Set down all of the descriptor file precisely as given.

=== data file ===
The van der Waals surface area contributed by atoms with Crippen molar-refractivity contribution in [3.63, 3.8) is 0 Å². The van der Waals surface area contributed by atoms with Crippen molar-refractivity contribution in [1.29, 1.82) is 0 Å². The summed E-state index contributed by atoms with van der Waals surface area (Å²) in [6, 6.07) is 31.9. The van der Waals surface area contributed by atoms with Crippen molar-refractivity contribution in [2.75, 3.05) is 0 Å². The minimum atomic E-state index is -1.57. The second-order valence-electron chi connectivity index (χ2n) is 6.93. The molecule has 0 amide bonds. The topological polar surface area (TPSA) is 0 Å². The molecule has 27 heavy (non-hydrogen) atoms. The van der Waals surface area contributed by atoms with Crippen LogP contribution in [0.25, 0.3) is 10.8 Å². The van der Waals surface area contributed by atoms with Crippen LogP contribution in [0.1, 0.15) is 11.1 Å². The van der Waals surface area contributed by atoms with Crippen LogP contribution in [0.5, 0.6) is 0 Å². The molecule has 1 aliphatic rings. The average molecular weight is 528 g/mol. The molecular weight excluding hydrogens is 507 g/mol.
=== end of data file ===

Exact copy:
The van der Waals surface area contributed by atoms with Crippen molar-refractivity contribution in [3.63, 3.8) is 0 Å². The van der Waals surface area contributed by atoms with Crippen molar-refractivity contribution in [1.29, 1.82) is 0 Å². The summed E-state index contributed by atoms with van der Waals surface area (Å²) in [6, 6.07) is 31.9. The van der Waals surface area contributed by atoms with Crippen molar-refractivity contribution in [2.75, 3.05) is 0 Å². The minimum atomic E-state index is -1.57. The second-order valence-electron chi connectivity index (χ2n) is 6.93. The molecule has 0 amide bonds. The topological polar surface area (TPSA) is 0 Å². The molecule has 27 heavy (non-hydrogen) atoms. The van der Waals surface area contributed by atoms with Crippen LogP contribution in [0.25, 0.3) is 10.8 Å². The van der Waals surface area contributed by atoms with Crippen LogP contribution in [0.1, 0.15) is 11.1 Å². The van der Waals surface area contributed by atoms with Crippen LogP contribution in [0.5, 0.6) is 0 Å². The molecule has 1 aliphatic rings. The average molecular weight is 528 g/mol. The molecular weight excluding hydrogens is 507 g/mol.